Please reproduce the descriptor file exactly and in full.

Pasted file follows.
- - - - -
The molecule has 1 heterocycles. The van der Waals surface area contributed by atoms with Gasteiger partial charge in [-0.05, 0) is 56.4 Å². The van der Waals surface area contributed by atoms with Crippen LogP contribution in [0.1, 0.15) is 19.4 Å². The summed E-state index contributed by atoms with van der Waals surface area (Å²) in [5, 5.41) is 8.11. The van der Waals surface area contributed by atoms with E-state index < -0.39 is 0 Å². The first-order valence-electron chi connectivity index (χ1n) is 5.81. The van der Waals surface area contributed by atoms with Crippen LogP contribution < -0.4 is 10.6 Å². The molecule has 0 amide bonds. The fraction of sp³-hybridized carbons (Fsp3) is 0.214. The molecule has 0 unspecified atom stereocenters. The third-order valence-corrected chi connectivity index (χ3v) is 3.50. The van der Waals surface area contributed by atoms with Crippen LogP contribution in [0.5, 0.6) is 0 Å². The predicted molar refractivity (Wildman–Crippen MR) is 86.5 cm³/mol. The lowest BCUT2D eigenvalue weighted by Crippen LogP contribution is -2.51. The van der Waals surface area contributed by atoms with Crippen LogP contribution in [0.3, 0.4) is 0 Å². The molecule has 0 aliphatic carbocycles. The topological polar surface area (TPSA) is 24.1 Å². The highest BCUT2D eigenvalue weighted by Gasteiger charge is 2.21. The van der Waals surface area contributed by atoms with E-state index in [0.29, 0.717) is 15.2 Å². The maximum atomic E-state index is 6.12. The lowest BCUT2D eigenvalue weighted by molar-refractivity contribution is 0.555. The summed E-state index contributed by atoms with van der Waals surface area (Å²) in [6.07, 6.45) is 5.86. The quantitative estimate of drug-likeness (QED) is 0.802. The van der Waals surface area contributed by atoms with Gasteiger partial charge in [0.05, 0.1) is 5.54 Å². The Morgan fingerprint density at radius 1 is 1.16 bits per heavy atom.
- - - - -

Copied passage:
The molecule has 1 heterocycles. The van der Waals surface area contributed by atoms with Gasteiger partial charge in [-0.05, 0) is 56.4 Å². The van der Waals surface area contributed by atoms with Crippen LogP contribution in [0.1, 0.15) is 19.4 Å². The summed E-state index contributed by atoms with van der Waals surface area (Å²) in [5, 5.41) is 8.11. The van der Waals surface area contributed by atoms with E-state index < -0.39 is 0 Å². The first-order valence-electron chi connectivity index (χ1n) is 5.81. The van der Waals surface area contributed by atoms with Crippen LogP contribution < -0.4 is 10.6 Å². The molecule has 0 amide bonds. The fraction of sp³-hybridized carbons (Fsp3) is 0.214. The molecule has 0 unspecified atom stereocenters. The third-order valence-corrected chi connectivity index (χ3v) is 3.50. The van der Waals surface area contributed by atoms with Crippen LogP contribution in [0.5, 0.6) is 0 Å². The predicted molar refractivity (Wildman–Crippen MR) is 86.5 cm³/mol. The lowest BCUT2D eigenvalue weighted by Crippen LogP contribution is -2.51. The van der Waals surface area contributed by atoms with Crippen LogP contribution in [0.3, 0.4) is 0 Å². The molecule has 0 aliphatic carbocycles. The topological polar surface area (TPSA) is 24.1 Å². The highest BCUT2D eigenvalue weighted by Gasteiger charge is 2.21. The van der Waals surface area contributed by atoms with E-state index in [0.29, 0.717) is 15.2 Å². The maximum atomic E-state index is 6.12. The lowest BCUT2D eigenvalue weighted by molar-refractivity contribution is 0.555. The summed E-state index contributed by atoms with van der Waals surface area (Å²) in [6.07, 6.45) is 5.86. The quantitative estimate of drug-likeness (QED) is 0.802. The van der Waals surface area contributed by atoms with Gasteiger partial charge in [0.05, 0.1) is 5.54 Å². The Morgan fingerprint density at radius 1 is 1.16 bits per heavy atom.